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Latitude: 51.6955 / 51°41'43"N
Longitude: -2.9904 / 2°59'25"W
OS Eastings: 331641
OS Northings: 200102
OS Grid: SO316001
Mapcode National: GBR J6.4DHC
Mapcode Global: VH79T.3NY3
Entry Name: Lower Trostra
Listing Date: 18 November 1980
Last Amended: 30 April 2001
Source ID: 2654
Building Class: Domestic
Location: Off the south side of Glascoed Lane about 2000m south west of Glascoed crossroads in the direction of New Inn.
Community: Llanbadoc (Llanbadog Fawr)
Traditional County: Monmouthshire
This house began as a two cell, gable entry, one and a half storey house which could be in the early, ie C16, part of the date range for such houses. The cross-passage and the the extra room were added in the first half of the C17 and the rear wing seems also to have been partly built in the C17 but was reconstructed and possibly lengthened in the C18. The house had a C19 refurbishment, now largely gone, and a very major one in c1984.
The house is built of local sandstone rubble except for a part of the rear wall which is brick. None of this is visible as all is rendered, in several different ways; roughcast, smooth and pebbledash. Welsh slate roofs. L-shaped two storey block in three builds (see History). The main elevation has the first build to the right. Three bay single depth range with the door in the centre bay. All the windows are standard late C20 casements. The centre bay is hidden on the ground floor by a modern hardwood conservatory. The right hand bay is flanked by raking buttresses and also has a small plank door. Steeply pitched roof with three ridge stacks of which the centre one is the original. The left gable has a small first floor window as before, the right gable is blind. The rear elevation has two windows and two doors on the ground floor; door, window, door, window, with four windows above, again the features are late C20. Small pentice (not old) to the right hand door and window. The first bay on the left is rough rendered, the rest smooth.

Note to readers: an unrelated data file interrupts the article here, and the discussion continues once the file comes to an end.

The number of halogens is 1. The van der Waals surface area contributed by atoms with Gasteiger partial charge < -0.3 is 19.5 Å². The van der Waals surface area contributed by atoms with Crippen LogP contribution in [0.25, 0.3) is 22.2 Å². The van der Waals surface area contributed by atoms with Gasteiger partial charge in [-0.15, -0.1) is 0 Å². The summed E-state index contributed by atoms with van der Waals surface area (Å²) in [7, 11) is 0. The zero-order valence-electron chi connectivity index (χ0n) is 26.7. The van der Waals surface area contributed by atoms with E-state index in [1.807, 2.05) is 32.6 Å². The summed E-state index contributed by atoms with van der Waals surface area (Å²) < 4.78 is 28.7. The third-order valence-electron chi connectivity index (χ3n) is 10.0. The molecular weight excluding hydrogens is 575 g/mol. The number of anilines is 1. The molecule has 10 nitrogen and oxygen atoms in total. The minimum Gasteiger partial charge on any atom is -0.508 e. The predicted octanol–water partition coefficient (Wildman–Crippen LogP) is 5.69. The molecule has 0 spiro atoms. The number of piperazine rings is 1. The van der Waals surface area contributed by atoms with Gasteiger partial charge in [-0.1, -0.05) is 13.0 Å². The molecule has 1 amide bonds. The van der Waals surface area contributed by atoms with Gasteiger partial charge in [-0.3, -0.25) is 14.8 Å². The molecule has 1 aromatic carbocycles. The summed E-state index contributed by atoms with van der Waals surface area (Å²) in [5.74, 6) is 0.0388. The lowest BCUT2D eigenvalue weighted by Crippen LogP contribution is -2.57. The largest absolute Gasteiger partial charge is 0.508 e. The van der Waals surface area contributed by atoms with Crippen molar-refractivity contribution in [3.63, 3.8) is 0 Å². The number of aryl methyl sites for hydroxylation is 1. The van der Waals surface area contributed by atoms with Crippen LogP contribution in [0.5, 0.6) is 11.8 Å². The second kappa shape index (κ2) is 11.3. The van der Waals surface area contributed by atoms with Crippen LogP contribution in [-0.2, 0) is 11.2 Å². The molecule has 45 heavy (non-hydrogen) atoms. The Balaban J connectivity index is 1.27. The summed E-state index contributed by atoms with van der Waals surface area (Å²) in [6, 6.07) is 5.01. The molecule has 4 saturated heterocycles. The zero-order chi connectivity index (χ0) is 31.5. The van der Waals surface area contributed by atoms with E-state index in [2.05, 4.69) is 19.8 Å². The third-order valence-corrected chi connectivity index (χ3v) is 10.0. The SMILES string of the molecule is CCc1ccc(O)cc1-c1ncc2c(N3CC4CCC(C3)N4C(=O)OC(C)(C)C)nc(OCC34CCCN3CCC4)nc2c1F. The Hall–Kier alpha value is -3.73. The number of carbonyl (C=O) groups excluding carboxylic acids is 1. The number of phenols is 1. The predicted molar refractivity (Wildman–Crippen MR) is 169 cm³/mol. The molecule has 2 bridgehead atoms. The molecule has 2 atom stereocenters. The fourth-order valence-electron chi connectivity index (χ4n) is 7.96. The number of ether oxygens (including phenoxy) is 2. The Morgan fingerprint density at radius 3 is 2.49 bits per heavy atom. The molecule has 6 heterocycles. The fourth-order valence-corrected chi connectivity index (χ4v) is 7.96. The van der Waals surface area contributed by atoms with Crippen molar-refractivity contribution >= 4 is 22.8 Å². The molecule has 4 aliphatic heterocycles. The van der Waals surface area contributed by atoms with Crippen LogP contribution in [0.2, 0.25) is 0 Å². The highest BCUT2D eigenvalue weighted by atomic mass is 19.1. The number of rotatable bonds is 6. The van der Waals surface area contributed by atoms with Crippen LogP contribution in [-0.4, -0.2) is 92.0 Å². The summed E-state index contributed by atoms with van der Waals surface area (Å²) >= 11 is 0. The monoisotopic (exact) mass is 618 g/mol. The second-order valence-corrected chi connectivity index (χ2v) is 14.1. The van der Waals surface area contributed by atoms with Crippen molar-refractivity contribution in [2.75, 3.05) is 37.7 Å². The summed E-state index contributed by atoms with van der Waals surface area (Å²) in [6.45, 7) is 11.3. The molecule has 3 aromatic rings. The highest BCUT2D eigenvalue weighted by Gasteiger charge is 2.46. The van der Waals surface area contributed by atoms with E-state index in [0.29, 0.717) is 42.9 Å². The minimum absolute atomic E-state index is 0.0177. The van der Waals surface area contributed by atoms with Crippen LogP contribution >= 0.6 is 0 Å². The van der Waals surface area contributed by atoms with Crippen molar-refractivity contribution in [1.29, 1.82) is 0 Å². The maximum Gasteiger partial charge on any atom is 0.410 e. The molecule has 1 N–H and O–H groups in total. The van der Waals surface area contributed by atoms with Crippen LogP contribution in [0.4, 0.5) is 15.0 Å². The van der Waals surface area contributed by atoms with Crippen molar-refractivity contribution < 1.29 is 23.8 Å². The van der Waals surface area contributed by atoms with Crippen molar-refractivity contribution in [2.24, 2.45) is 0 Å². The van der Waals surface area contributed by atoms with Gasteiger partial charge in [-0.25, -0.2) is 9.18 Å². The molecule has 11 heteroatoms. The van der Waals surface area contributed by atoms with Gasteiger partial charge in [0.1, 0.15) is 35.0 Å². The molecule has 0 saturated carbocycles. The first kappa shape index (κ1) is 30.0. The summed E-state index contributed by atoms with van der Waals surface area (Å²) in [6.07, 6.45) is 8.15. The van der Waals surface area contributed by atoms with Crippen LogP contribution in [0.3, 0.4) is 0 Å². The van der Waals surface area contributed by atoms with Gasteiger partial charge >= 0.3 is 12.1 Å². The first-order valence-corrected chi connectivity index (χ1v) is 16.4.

The rear wing has a window and a door, both modern, and these are beneath a continuous pentice which is reconstructed but is still supported on four ancient beam ends coming through the wall. The roof comes low over this and has a roof-light and a gable chimney built of blue engineering brick. The gable end has a staircase to the granary door, the rear elevation has three windows below and one above, all modern casements.
The interior was extremely changed and modernised in c1984 but still has good features in all parts of the house. The main door enters a cross-passage which has chamfered beams with ogee stops. To the right is the first build, entered through the gable door. The living room has chamfered beams with fine, large roll-and-ogee-stops, altered fireplace and firestair. The inner room is now entered from the outside. The second build is entered by a doorway with moulded surround and four centred head. This is evidently re-set and may be from the original front door across the passage. Chamfered beams with ogee stops. This room is more altered as is the kitchen in the rear wing which was probably once two rooms. This has a multi-beam ceiling to support the granary and four of the beams are ancient and go through the wall to support the pentice. The upstairs features are largely hidden. The original build has two cruck trusses, the feet of which are visible in the rooms. The roof space shows that the roof was reconstructed above the crucks, which have been packed with pieces of soot blackened timber and there are some indications of soot blackening in the cruck blades. The purlins and rafters are all part of the re-roofing. The second build has a principal rafter roof with three A-frames and both through and staggered purlins.
Included as a multi-period farmhouse which, despite recent changes, retains good features and character.
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